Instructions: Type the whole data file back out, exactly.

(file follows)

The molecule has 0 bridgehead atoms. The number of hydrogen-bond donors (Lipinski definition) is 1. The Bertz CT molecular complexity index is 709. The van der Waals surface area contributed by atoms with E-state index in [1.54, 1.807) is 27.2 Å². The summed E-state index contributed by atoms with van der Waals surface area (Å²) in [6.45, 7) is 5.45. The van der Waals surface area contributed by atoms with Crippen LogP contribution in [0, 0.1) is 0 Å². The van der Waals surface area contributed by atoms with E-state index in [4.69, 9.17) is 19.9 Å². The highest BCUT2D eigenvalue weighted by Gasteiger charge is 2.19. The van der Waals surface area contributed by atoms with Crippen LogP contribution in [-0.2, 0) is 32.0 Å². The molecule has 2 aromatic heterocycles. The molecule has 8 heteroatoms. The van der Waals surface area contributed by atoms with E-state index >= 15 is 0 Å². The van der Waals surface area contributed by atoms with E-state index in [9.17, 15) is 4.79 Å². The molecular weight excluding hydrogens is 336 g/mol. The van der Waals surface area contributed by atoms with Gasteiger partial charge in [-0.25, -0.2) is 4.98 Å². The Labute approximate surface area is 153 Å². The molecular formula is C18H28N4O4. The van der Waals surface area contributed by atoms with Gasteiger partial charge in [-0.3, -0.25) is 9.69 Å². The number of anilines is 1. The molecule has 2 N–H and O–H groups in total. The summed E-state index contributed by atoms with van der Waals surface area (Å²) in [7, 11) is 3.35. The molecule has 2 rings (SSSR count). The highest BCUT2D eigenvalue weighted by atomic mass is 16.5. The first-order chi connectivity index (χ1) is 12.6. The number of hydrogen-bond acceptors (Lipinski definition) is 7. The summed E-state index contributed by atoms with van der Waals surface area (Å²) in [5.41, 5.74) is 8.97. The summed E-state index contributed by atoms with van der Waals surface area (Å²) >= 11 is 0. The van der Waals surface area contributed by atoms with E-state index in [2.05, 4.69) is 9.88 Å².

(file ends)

The molecule has 0 bridgehead atoms. The number of hydrogen-bond donors (Lipinski definition) is 1. The Bertz CT molecular complexity index is 709. The van der Waals surface area contributed by atoms with E-state index in [1.54, 1.807) is 27.2 Å². The summed E-state index contributed by atoms with van der Waals surface area (Å²) in [6.45, 7) is 5.45. The van der Waals surface area contributed by atoms with Crippen LogP contribution in [0, 0.1) is 0 Å². The van der Waals surface area contributed by atoms with E-state index in [4.69, 9.17) is 19.9 Å². The highest BCUT2D eigenvalue weighted by Gasteiger charge is 2.19. The van der Waals surface area contributed by atoms with Crippen LogP contribution in [-0.2, 0) is 32.0 Å². The molecule has 2 aromatic heterocycles. The molecule has 8 heteroatoms. The van der Waals surface area contributed by atoms with E-state index >= 15 is 0 Å². The van der Waals surface area contributed by atoms with E-state index in [9.17, 15) is 4.79 Å². The molecular weight excluding hydrogens is 336 g/mol. The van der Waals surface area contributed by atoms with Gasteiger partial charge in [-0.25, -0.2) is 4.98 Å². The Labute approximate surface area is 153 Å². The molecular formula is C18H28N4O4. The van der Waals surface area contributed by atoms with Gasteiger partial charge in [-0.3, -0.25) is 9.69 Å². The number of anilines is 1. The molecule has 2 N–H and O–H groups in total. The summed E-state index contributed by atoms with van der Waals surface area (Å²) in [7, 11) is 3.35. The molecule has 2 rings (SSSR count). The highest BCUT2D eigenvalue weighted by atomic mass is 16.5. The first-order chi connectivity index (χ1) is 12.6. The number of hydrogen-bond acceptors (Lipinski definition) is 7. The summed E-state index contributed by atoms with van der Waals surface area (Å²) in [5.41, 5.74) is 8.97. The summed E-state index contributed by atoms with van der Waals surface area (Å²) >= 11 is 0. The van der Waals surface area contributed by atoms with E-state index in [2.05, 4.69) is 9.88 Å².